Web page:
Andy Warhol may or may not have stated that everyone in the future will be famous for 15 minutes. No matter: The quote is widely attributed to him because it aligns with the brand of the artist who himself explored the concept of branding.

In its recent precedential decision in Omega SA v. Alpha Phi Omega, Opposition Nos. 91197504 and 91197505 (March 31, 2016), the Trademark Trial and Appeal Board (TTAB) addressed questions of fame—and its endurance—for two brands and their respective trademarks.

National service fraternity Alpha Phi Omega sought to register a crest mark for jewelry and the mark AΦΩ for headwear, jackets, shirts, sweatshirts. Opposer Omega SA asserted rights in its registered Omega marks for watches, clothing, and retail store services featuring watches and jewelry.

The Board granted Alpha Phi Omega's motion for summary judgment regarding its crest mark, on the ground that the involved marks were too dissimilar to support Omega SA’s likelihood of confusion claim.

However, the Board found that genuine disputes of material fact existed regarding the similarity of Alpha Phi Omega's AΦΩ mark and Omega SA’s various Omega marks, and of the parties’ respective goods. It denied Alpha Phi Omega's motion for summary judgment aimed at Omega SA’s likelihood of confusion claim regarding the AΦΩ mark.

The Board then turned to a more interesting question: When must an opposer’s mark have been used in order to support a trademark dilution claim in an opposition proceeding?

Omega SA contended that to prevail, it needed only establish that its pleaded Omega marks became famous prior to the filing date of Alpha Phi Omega’s applications, notwithstanding the fact they were filed as use-based applications that alleged dates of first use in commerce prior to the filing dates.

The Board found otherwise. It ruled that, when challenging a use-based application, the party claiming trademark dilution must prove fame prior to the defendant’s first use of its mark, and not merely prior to use in association with the specific goods or services set forth in a defendant's application or registration.

In support of its decision, the Board noted that earlier courts had agreed with this broader approach, including the U.S. Court of Appeals for the Federal Circuit in Enterprise Rent-A-Car Co. v. Advantage Rent-A-Car, Inc., 330 F.3d 1333 (Fed. Cir. 2003).

The Board then turned to the merits of Alpha Phi Omega’s motion for summary judgment as it pertained to Omega SA’s claim of dilution by blurring—an association arising from the similarity between a mark and a famous mark that impairs the distinctiveness of the latter. It addressed the four factors of the Trademark Dilution Revision Act: To prevail on a dilution claim, a plaintiff must show that it owns a famous mark that is distinctive, that the defendant is using a mark in commerce that allegedly dilutes the plaintiff’s famous mark, that the defendant’s use of its mark began after the plaintiff’s mark became famous, and that the defendant’s use of its mark is likely to cause dilution by blurring or by tarnishment.

The Board found no genuine dispute of material fact that Alpha Phi Omega’s crest mark was strikingly dissimilar from Omega SA’s pleaded Omega marks. It noted that the crest mark was design-dominant, and that the word Omega was found only within the banner at the bottom of the crest mark. The Board found no evidence that a substantial percentage of consumers would focus on the "Omega" element alone and thereby associate the mark with Omega SA.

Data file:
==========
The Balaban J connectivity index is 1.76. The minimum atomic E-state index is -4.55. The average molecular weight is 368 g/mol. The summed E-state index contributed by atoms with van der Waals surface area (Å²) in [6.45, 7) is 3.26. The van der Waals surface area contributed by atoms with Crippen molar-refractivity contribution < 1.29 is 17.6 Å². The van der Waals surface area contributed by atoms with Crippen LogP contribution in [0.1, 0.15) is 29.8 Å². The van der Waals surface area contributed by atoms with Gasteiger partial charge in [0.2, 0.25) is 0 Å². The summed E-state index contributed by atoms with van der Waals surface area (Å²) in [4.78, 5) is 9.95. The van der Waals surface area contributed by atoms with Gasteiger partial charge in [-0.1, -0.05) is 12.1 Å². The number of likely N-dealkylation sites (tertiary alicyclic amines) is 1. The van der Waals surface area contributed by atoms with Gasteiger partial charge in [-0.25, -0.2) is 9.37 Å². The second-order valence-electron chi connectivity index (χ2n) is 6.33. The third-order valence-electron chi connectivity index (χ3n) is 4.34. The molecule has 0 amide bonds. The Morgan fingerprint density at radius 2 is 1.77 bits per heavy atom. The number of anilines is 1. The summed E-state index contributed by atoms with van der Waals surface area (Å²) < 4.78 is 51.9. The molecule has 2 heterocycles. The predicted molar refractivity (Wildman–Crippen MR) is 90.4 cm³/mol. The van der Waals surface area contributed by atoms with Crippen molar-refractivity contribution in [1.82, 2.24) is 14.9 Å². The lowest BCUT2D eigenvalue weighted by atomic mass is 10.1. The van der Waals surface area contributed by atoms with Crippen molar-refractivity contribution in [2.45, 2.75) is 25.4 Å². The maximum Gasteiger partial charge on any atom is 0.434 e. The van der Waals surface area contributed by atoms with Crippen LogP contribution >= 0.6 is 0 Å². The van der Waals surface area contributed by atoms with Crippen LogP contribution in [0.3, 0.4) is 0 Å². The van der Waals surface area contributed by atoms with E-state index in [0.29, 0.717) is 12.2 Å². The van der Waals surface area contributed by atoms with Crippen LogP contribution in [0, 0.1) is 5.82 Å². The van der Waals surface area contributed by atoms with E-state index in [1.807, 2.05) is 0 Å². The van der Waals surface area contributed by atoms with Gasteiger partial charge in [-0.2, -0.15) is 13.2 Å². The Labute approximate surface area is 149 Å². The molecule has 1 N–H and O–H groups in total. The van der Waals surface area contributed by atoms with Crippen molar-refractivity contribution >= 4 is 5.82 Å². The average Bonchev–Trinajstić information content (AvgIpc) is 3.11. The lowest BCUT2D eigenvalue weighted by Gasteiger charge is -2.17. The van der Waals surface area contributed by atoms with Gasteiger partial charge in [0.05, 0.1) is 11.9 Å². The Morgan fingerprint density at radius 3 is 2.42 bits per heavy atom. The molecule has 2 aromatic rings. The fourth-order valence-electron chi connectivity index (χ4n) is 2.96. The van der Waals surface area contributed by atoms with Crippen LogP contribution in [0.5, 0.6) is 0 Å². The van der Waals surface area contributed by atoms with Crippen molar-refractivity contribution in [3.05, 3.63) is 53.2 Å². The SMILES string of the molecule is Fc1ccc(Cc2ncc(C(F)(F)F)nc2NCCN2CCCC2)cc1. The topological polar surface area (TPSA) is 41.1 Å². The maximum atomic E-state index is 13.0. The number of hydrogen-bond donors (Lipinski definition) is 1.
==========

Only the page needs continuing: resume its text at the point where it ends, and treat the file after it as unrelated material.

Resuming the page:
The Board also found no evidence that Alpha Phi Omega intended to create an association, and neither did it find evidence of the existence of an actual association, between its crest mark and Omega SA’s marks. The Board therefore concluded that Alpha Phi Omega’s crest mark would not hurt any assumed distinctiveness of Omega SA’s allegedly famous Omega marks. It granted Alpha Phi Omega’s motion for summary judgment with regard to Omega SA’s dilution claim as it pertained to Alpha Phi Omega’s crest mark.

However, the Board also found that genuine disputes of material fact existed as to whether Alpha Phi Omega’s AΦΩ mark created an association with Omega SA’s Omega marks, and as to when Alpha Phi Omega first used its AΦΩ mark in interstate commerce. It therefore denied Alpha Phi Omega’s motion for summary judgment with regard to Omega SA’s dilution claim as it pertained to Alpha Phi Omega’s AΦΩ mark.

Trademark attorneys would be wise to make a note of this case. Its broad definition of dilution-based use could have implications for future dilution-based oppositions. The parties will certainly allege to have earned more than 15 minutes of fame: Omega SA claims to have used at least one of its marks since 1894; Alpha Phi Omega was reportedly founded in 1925. The Board could have its hands full in determining fame and when it was established, even under its broader interpretation of dilution-based use. Time indeed is a crucial factor.

Reprinted with permission from the August 15, 2016 edition of Inside Counsel© 2016 ALM Media Properties, LLC. All rights reserved. Further duplication without permission is prohibited, contact 877-257-3382 or reprints@alm.com.

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